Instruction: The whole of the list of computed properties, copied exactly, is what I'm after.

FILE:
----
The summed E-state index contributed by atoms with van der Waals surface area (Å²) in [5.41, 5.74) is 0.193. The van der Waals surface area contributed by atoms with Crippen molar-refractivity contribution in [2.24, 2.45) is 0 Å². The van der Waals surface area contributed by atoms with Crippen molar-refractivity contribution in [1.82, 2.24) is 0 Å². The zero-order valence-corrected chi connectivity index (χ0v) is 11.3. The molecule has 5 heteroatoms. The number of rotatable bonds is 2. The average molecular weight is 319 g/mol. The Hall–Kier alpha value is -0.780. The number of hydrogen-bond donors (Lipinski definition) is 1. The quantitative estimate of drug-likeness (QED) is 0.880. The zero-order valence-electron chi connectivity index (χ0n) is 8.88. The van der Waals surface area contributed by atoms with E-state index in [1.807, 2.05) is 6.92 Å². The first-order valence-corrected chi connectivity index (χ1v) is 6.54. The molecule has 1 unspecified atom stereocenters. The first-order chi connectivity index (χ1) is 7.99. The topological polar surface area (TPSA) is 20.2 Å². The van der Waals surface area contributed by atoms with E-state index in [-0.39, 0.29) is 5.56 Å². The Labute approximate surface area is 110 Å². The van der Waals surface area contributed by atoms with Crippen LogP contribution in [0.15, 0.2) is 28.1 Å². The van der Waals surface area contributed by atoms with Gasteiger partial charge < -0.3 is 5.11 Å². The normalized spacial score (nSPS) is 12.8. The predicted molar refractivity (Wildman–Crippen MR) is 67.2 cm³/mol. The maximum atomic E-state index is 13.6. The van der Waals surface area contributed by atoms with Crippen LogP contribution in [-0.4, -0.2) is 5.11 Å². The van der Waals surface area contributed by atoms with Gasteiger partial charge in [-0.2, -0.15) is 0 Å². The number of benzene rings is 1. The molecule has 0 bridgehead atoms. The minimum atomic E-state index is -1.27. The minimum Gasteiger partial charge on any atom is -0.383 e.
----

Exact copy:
The summed E-state index contributed by atoms with van der Waals surface area (Å²) in [5.41, 5.74) is 0.193. The van der Waals surface area contributed by atoms with Crippen molar-refractivity contribution in [2.24, 2.45) is 0 Å². The van der Waals surface area contributed by atoms with Crippen molar-refractivity contribution in [1.82, 2.24) is 0 Å². The zero-order valence-corrected chi connectivity index (χ0v) is 11.3. The molecule has 5 heteroatoms. The number of rotatable bonds is 2. The average molecular weight is 319 g/mol. The Hall–Kier alpha value is -0.780. The number of hydrogen-bond donors (Lipinski definition) is 1. The quantitative estimate of drug-likeness (QED) is 0.880. The zero-order valence-electron chi connectivity index (χ0n) is 8.88. The van der Waals surface area contributed by atoms with E-state index in [1.807, 2.05) is 6.92 Å². The first-order valence-corrected chi connectivity index (χ1v) is 6.54. The molecule has 1 unspecified atom stereocenters. The first-order chi connectivity index (χ1) is 7.99. The topological polar surface area (TPSA) is 20.2 Å². The van der Waals surface area contributed by atoms with E-state index in [-0.39, 0.29) is 5.56 Å². The Labute approximate surface area is 110 Å². The van der Waals surface area contributed by atoms with Crippen LogP contribution in [0.15, 0.2) is 28.1 Å². The van der Waals surface area contributed by atoms with Gasteiger partial charge < -0.3 is 5.11 Å². The normalized spacial score (nSPS) is 12.8. The predicted molar refractivity (Wildman–Crippen MR) is 67.2 cm³/mol. The maximum atomic E-state index is 13.6. The van der Waals surface area contributed by atoms with Crippen LogP contribution in [-0.4, -0.2) is 5.11 Å². The van der Waals surface area contributed by atoms with Gasteiger partial charge in [-0.2, -0.15) is 0 Å². The number of benzene rings is 1. The molecule has 0 bridgehead atoms. The minimum atomic E-state index is -1.27. The minimum Gasteiger partial charge on any atom is -0.383 e.